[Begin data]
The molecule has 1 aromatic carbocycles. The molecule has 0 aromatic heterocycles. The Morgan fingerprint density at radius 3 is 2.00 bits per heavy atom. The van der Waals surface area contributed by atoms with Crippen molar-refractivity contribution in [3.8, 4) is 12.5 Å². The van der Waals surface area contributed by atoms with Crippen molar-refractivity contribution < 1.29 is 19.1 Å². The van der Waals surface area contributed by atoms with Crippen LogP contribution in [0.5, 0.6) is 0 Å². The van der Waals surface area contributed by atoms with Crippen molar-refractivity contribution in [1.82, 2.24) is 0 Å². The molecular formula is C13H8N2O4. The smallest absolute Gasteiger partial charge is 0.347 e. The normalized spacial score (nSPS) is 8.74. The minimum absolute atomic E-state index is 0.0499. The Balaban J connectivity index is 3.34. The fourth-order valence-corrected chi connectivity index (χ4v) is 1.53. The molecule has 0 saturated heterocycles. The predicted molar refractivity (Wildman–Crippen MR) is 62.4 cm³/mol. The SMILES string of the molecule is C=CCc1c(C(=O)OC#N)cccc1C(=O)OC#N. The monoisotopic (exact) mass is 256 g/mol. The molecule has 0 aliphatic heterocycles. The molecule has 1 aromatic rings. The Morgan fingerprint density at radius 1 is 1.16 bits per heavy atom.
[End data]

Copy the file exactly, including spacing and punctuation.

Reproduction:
The molecule has 1 aromatic carbocycles. The molecule has 0 aromatic heterocycles. The Morgan fingerprint density at radius 3 is 2.00 bits per heavy atom. The van der Waals surface area contributed by atoms with Crippen molar-refractivity contribution in [3.8, 4) is 12.5 Å². The van der Waals surface area contributed by atoms with Crippen molar-refractivity contribution < 1.29 is 19.1 Å². The van der Waals surface area contributed by atoms with Crippen LogP contribution in [0.5, 0.6) is 0 Å². The van der Waals surface area contributed by atoms with Crippen molar-refractivity contribution in [1.82, 2.24) is 0 Å². The molecular formula is C13H8N2O4. The smallest absolute Gasteiger partial charge is 0.347 e. The normalized spacial score (nSPS) is 8.74. The minimum absolute atomic E-state index is 0.0499. The Balaban J connectivity index is 3.34. The fourth-order valence-corrected chi connectivity index (χ4v) is 1.53. The molecule has 0 saturated heterocycles. The predicted molar refractivity (Wildman–Crippen MR) is 62.4 cm³/mol. The SMILES string of the molecule is C=CCc1c(C(=O)OC#N)cccc1C(=O)OC#N. The monoisotopic (exact) mass is 256 g/mol. The molecule has 0 aliphatic heterocycles. The molecule has 1 aromatic rings. The Morgan fingerprint density at radius 1 is 1.16 bits per heavy atom.